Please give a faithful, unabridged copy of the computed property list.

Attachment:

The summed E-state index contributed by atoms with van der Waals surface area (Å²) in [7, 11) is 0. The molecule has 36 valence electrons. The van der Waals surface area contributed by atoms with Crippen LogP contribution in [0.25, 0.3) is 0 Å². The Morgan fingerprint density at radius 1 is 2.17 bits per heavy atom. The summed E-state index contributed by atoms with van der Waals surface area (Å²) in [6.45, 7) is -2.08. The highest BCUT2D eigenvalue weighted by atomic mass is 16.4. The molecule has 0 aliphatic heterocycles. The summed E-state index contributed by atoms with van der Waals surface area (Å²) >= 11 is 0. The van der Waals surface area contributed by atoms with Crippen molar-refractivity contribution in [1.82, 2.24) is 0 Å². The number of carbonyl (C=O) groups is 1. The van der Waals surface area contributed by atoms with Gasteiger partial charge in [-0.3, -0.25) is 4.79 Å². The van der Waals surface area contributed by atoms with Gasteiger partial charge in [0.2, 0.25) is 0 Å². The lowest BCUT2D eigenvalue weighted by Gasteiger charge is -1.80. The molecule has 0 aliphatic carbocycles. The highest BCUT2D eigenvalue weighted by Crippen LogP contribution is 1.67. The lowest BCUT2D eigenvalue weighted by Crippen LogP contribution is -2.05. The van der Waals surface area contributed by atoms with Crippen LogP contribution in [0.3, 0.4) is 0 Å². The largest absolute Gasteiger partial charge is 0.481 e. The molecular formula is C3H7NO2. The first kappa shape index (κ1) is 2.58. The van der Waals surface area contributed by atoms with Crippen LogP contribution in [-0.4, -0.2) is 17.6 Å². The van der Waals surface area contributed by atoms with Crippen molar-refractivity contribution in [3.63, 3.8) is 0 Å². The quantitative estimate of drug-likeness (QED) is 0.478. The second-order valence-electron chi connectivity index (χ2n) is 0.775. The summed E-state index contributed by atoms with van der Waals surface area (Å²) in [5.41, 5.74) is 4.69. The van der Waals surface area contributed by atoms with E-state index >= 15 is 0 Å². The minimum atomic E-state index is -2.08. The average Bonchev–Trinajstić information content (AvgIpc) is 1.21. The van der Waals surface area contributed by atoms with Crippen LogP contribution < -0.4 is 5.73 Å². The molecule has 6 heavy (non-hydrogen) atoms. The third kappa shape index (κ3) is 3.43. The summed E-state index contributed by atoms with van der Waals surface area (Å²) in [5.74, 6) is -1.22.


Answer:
The summed E-state index contributed by atoms with van der Waals surface area (Å²) in [7, 11) is 0. The molecule has 36 valence electrons. The van der Waals surface area contributed by atoms with Crippen LogP contribution in [0.25, 0.3) is 0 Å². The Morgan fingerprint density at radius 1 is 2.17 bits per heavy atom. The summed E-state index contributed by atoms with van der Waals surface area (Å²) in [6.45, 7) is -2.08. The highest BCUT2D eigenvalue weighted by atomic mass is 16.4. The molecule has 0 aliphatic heterocycles. The summed E-state index contributed by atoms with van der Waals surface area (Å²) >= 11 is 0. The van der Waals surface area contributed by atoms with Crippen molar-refractivity contribution in [1.82, 2.24) is 0 Å². The number of carbonyl (C=O) groups is 1. The van der Waals surface area contributed by atoms with Gasteiger partial charge in [-0.3, -0.25) is 4.79 Å². The van der Waals surface area contributed by atoms with Gasteiger partial charge in [0.2, 0.25) is 0 Å². The lowest BCUT2D eigenvalue weighted by Gasteiger charge is -1.80. The molecule has 0 aliphatic carbocycles. The highest BCUT2D eigenvalue weighted by Crippen LogP contribution is 1.67. The lowest BCUT2D eigenvalue weighted by Crippen LogP contribution is -2.05. The van der Waals surface area contributed by atoms with Crippen LogP contribution in [0.3, 0.4) is 0 Å². The largest absolute Gasteiger partial charge is 0.481 e. The molecular formula is C3H7NO2. The first kappa shape index (κ1) is 2.58. The van der Waals surface area contributed by atoms with Crippen LogP contribution in [-0.4, -0.2) is 17.6 Å². The van der Waals surface area contributed by atoms with Crippen molar-refractivity contribution in [3.63, 3.8) is 0 Å². The quantitative estimate of drug-likeness (QED) is 0.478. The second-order valence-electron chi connectivity index (χ2n) is 0.775. The summed E-state index contributed by atoms with van der Waals surface area (Å²) in [5.41, 5.74) is 4.69. The van der Waals surface area contributed by atoms with E-state index >= 15 is 0 Å². The minimum atomic E-state index is -2.08. The average Bonchev–Trinajstić information content (AvgIpc) is 1.21. The van der Waals surface area contributed by atoms with Crippen LogP contribution < -0.4 is 5.73 Å². The molecule has 6 heavy (non-hydrogen) atoms. The third kappa shape index (κ3) is 3.43. The summed E-state index contributed by atoms with van der Waals surface area (Å²) in [5.74, 6) is -1.22.